Part of a series of interview segments produced by the SUA/MUA in which retired Australian merchant seamen recount their working lives at sea as well as their engagement with union campaigns and activities. Each episode features a seaman, or sometimes a pair of seamen, sharing their story in a largely unstructured and extended interview. They form an important on camera collection of oral histories about Australia’s unionised merchant seamen.
Peter McCracken began working as an Australian merchant seaman in 1942 as a 15 year old galley boy. Through his friends working on Norwegian ships he learned of the stark differences in pay and conditions on the Australian and British ships, which were determined along rank lines. On the Norwegian ships, apart from the captain, seaman were paid under a wage system of equal value for all seaman.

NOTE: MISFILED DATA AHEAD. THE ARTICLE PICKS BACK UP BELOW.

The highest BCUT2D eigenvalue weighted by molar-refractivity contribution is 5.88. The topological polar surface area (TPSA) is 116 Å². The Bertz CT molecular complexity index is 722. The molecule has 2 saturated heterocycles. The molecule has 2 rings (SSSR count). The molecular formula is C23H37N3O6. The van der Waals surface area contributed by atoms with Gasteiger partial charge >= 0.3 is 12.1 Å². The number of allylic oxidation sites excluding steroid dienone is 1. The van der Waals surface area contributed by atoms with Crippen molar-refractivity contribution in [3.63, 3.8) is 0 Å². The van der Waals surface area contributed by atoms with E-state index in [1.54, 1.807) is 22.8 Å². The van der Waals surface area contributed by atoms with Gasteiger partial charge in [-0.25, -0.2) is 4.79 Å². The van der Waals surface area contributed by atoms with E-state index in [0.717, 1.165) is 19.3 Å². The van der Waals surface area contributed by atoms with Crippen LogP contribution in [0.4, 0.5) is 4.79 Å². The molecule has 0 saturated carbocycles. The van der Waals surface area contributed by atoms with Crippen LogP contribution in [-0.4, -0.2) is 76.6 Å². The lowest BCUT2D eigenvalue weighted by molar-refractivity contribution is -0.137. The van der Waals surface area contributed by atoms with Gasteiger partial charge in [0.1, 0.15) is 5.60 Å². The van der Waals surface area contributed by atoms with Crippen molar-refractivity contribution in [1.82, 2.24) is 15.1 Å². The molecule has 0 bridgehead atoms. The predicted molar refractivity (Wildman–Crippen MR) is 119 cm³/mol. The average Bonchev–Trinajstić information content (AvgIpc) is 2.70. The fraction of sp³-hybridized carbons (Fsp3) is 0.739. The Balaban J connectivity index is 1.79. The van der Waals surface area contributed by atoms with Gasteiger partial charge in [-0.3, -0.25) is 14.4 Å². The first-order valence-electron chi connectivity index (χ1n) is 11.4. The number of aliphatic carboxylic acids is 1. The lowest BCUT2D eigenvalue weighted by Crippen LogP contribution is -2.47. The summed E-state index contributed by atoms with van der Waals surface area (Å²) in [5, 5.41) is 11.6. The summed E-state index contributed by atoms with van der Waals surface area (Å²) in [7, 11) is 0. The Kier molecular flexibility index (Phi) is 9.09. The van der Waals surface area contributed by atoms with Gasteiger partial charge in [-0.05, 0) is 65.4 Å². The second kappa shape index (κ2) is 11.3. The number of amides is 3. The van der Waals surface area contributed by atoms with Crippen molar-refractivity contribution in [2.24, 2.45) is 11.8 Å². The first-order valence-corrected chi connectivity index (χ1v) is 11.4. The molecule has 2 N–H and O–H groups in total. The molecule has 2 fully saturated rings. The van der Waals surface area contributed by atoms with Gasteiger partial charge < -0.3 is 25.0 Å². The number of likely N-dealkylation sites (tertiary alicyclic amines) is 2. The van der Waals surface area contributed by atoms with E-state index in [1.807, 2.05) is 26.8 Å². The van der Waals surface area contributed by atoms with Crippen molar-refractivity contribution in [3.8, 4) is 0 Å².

On board they were provided with meals, usually fish and they had to wash with seawater from a bucket. Working with explosives attracted allowances because it was dangerous as salt water could set them off. The ship owners were seen as the common enemy.
Picture and sound quality is low given low budget production.
Author: J Bird, 2023